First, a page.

Once standing at the center of a thousand acre ranch, today the Kirk-Farrington home is surrounded by approximately two acres of manicured garden. The three generations of family that lived in the house continued to ranch the property up until the late 1960s. Eventually, the majority of the land was sold off and now comprises the residential neighborhoods that surround the home. The Kirk-Farrington garden still contains some surviving heritage trees from earlier days, as well as newer additions that bring the yard to life year round with color, texture, and fragrance.
When you view the house from the street, the first thing you see are two magnificent magnolia trees (Magnolia grandiflora) shading the spacious front lawn. These trees are over one hundred years old and may be the largest specimens of their kind in California. On the east side of the house grows a large Pacific Coast redwood tree (Sequoia sempervirens) that is 25 feet in circumference and over 100 feet tall. This tree -- the “Theo Redwood” -- was planted July 27, 1905 to commemorate the birth of Ethel and Sidney Farrington’s only child, Theo Kirk Farrington.
Other vintage trees on the property include an persimmon tree which still produces an abundant crop in each fall, a gnarly old Hawthorne tree with a brick from bygone days embedded in the crook of its truck, a giant avocado tree planted years ago from a sprouted avocado pit, and a single English walnut tree left over from the ranch’s orchard days. Another interesting specimen is a parti-colored camellia, which probably began its life as a bush, but is now nearly as tall as the house.
The Chinese Tree Peony Garden
Without a doubt, the highlight of the garden is the spectacular collection of rare Chinese tree peonies, over 160 plants in all. The original peony slips were brought to San Jose from the Midwest in the early 1930’s by Mrs. James Clayton, who later became friends with Ethel Farrington. Ethel admired her friend’s peony garden and obtained a few roots, which she planted in her front yard. Ethel later learned about cultivating and hybridizing peonies from an article in Sunset Magazine, and began cross-pollinating her plants to achieve more colors and blossom patterns. Many of Ethel’s plants survive to this day in the Farrington peony bed.
Modern peonies have been added to the garden over the years. Herbaceous and Itoh peonies are more recent additions. These newer varieties are more robust than the older peonies. They tend to stay greener throughout the summer, unlike the antique varieties whose leaves darken and crinkle in the summer heat.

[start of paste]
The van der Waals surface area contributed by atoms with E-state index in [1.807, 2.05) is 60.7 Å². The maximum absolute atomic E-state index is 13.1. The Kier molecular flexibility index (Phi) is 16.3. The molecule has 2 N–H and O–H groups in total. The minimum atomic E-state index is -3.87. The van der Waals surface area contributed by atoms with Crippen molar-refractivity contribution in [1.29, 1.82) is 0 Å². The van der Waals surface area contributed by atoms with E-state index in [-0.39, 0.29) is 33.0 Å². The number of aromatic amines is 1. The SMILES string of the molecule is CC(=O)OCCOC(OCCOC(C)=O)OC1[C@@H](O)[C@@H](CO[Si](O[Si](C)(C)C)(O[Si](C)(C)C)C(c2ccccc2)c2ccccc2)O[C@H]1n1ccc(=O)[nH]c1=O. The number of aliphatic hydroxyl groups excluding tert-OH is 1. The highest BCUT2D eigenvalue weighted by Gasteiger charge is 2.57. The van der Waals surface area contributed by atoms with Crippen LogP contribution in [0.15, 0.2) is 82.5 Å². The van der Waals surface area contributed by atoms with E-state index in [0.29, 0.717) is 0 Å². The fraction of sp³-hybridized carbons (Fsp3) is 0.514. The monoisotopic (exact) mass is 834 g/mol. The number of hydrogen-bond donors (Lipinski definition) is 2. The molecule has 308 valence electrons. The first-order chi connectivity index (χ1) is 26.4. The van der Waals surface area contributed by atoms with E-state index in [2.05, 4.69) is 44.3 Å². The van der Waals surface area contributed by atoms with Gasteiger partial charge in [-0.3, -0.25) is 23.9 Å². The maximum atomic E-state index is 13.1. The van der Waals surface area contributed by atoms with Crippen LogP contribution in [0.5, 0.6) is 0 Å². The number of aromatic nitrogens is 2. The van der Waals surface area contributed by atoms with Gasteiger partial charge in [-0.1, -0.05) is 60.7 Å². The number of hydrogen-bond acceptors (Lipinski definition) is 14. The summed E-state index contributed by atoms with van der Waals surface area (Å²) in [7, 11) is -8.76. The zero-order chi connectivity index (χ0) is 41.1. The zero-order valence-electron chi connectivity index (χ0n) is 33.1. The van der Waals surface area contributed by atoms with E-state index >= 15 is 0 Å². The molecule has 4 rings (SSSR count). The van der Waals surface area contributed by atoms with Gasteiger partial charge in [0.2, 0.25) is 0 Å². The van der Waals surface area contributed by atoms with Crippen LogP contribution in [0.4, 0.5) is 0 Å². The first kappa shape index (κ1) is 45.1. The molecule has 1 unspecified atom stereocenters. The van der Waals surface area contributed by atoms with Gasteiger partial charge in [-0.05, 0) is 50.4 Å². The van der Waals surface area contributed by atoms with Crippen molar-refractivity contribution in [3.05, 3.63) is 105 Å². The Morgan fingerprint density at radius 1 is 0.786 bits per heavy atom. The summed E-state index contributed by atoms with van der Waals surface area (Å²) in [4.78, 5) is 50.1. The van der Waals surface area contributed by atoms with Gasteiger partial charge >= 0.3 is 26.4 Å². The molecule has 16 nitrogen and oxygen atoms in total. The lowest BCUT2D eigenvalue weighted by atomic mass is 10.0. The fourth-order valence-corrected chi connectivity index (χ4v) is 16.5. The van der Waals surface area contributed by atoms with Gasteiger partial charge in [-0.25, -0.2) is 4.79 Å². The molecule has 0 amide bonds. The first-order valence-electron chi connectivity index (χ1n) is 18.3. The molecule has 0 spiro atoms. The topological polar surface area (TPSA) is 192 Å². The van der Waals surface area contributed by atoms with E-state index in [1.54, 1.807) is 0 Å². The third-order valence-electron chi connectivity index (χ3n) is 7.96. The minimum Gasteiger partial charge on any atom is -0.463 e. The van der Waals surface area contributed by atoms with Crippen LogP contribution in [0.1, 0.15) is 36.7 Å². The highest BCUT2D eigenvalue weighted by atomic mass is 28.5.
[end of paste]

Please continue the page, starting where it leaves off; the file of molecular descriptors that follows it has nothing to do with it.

When the garden is in bloom in late March, it is a riot of pink, white, yellow, coral, lavender, fuchsia, red, mauve, and peach. Blooms range from simple, single-flowered varieties, to extravagant double-doubles. Some flowers are larger than dinner plates.
The Rose Garden
The Kirk-Farrington grounds were completely re-landscaped in 2000 with many of the original trees and all of peonies retained. A formal rose garden surrounded by low boxwood hedges was added at the rear of the house. In the center sits a gazing ball surrounded by colorful annuals. The rose garden is flanked by a charming gazebo encircled with Japanese wisteria vines in the springtime. The peony bed and front garden also contain sizeable rose beds. There are over fifty varieties of roses on the property. Some are old roses from the days of Dorothy Farrington and others are more modern introductions.
Along the Garden Paths
Beds of ivy, star jasmine, and creeping bluebells (Campanula muralis) surround shady lawns in both the front and the back of the property. Studded throughout the groundcover are large hydrangeas that bloom in shades of pink, blue, and rose in the summer. Garden paths are lined with catmint (Nepeta faassenii) and English lavender whose blue flowers are a magnet for local honey bees. The color and fragrance of these flowering plants enliven the garden all summer long.
Citrus trees do well in San Jose’s temperate climate. The property contains large navel orange tree, a murcot tangerine, a blood orange tree, a Mexican lime, and a lemon tree. The enormous kumquat tree near the rose garden has been called “a botanical confection” and is covered for half of each year with shimmering orange fruit. Other smaller trees on the property include a star magnolia, a saucer magnolia, a dozen deep rose crepe myrtles, and Chinese pistache and ash trees that provide summer shade and autumn color. The property is bordered by tall hedges of English laurel along the sides and back, and a white picket fence across the front.
Near the back door of the house hangs a large cast iron bell that was brought across the plains by Dorothy Farrington’s grandmother, Mrs. Martha Beach. The bell was once used to sound the alarm of an impending Indian attack for the covered wagons, and later at the Bogen ranch to summon the men from the fields.
At the far back of the property sits a large barn. The center of the barn has a door on either end so carriages could drive through. Originally built to house farm implements and feed for ranch animals, in the 20th century the barn served as a garage for Theo and Dorothy Farrington’s automobiles, and for Mrs. Farrington’s beloved black London taxi cab.